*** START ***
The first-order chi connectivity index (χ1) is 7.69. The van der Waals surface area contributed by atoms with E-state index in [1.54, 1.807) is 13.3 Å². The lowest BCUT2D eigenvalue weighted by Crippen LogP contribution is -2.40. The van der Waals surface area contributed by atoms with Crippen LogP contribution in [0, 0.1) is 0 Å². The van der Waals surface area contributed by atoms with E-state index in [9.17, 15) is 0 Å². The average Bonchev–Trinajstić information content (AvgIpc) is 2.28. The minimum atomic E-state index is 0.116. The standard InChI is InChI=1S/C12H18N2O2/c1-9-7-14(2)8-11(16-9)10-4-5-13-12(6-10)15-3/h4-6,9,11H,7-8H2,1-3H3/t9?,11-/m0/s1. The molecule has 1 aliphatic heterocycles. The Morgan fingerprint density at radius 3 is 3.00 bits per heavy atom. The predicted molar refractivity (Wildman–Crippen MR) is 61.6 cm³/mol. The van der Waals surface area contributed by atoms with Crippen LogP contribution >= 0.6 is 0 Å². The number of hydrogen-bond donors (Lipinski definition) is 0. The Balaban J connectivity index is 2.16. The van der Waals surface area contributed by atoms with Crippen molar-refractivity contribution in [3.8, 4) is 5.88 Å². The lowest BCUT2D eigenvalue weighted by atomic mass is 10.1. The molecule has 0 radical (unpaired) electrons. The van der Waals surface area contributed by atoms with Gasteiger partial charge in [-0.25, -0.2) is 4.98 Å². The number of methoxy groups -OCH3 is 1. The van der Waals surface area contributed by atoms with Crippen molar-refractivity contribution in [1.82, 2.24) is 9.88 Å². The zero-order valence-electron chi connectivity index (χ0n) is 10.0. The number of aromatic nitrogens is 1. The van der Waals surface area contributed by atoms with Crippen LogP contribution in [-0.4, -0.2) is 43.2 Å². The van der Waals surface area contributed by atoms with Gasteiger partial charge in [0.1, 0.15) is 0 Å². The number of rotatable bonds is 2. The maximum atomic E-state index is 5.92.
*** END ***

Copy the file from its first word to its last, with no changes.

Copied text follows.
The first-order chi connectivity index (χ1) is 7.69. The van der Waals surface area contributed by atoms with E-state index in [1.54, 1.807) is 13.3 Å². The lowest BCUT2D eigenvalue weighted by Crippen LogP contribution is -2.40. The van der Waals surface area contributed by atoms with Crippen LogP contribution in [0, 0.1) is 0 Å². The van der Waals surface area contributed by atoms with E-state index in [9.17, 15) is 0 Å². The average Bonchev–Trinajstić information content (AvgIpc) is 2.28. The minimum atomic E-state index is 0.116. The standard InChI is InChI=1S/C12H18N2O2/c1-9-7-14(2)8-11(16-9)10-4-5-13-12(6-10)15-3/h4-6,9,11H,7-8H2,1-3H3/t9?,11-/m0/s1. The molecule has 1 aliphatic heterocycles. The Morgan fingerprint density at radius 3 is 3.00 bits per heavy atom. The predicted molar refractivity (Wildman–Crippen MR) is 61.6 cm³/mol. The van der Waals surface area contributed by atoms with Crippen LogP contribution >= 0.6 is 0 Å². The number of hydrogen-bond donors (Lipinski definition) is 0. The Balaban J connectivity index is 2.16. The van der Waals surface area contributed by atoms with Crippen molar-refractivity contribution in [3.8, 4) is 5.88 Å². The lowest BCUT2D eigenvalue weighted by atomic mass is 10.1. The molecule has 0 radical (unpaired) electrons. The van der Waals surface area contributed by atoms with Gasteiger partial charge in [-0.25, -0.2) is 4.98 Å². The number of methoxy groups -OCH3 is 1. The van der Waals surface area contributed by atoms with Crippen molar-refractivity contribution in [1.82, 2.24) is 9.88 Å². The zero-order valence-electron chi connectivity index (χ0n) is 10.0. The number of aromatic nitrogens is 1. The van der Waals surface area contributed by atoms with Crippen LogP contribution in [-0.4, -0.2) is 43.2 Å². The van der Waals surface area contributed by atoms with Gasteiger partial charge in [0.1, 0.15) is 0 Å². The number of rotatable bonds is 2. The maximum atomic E-state index is 5.92.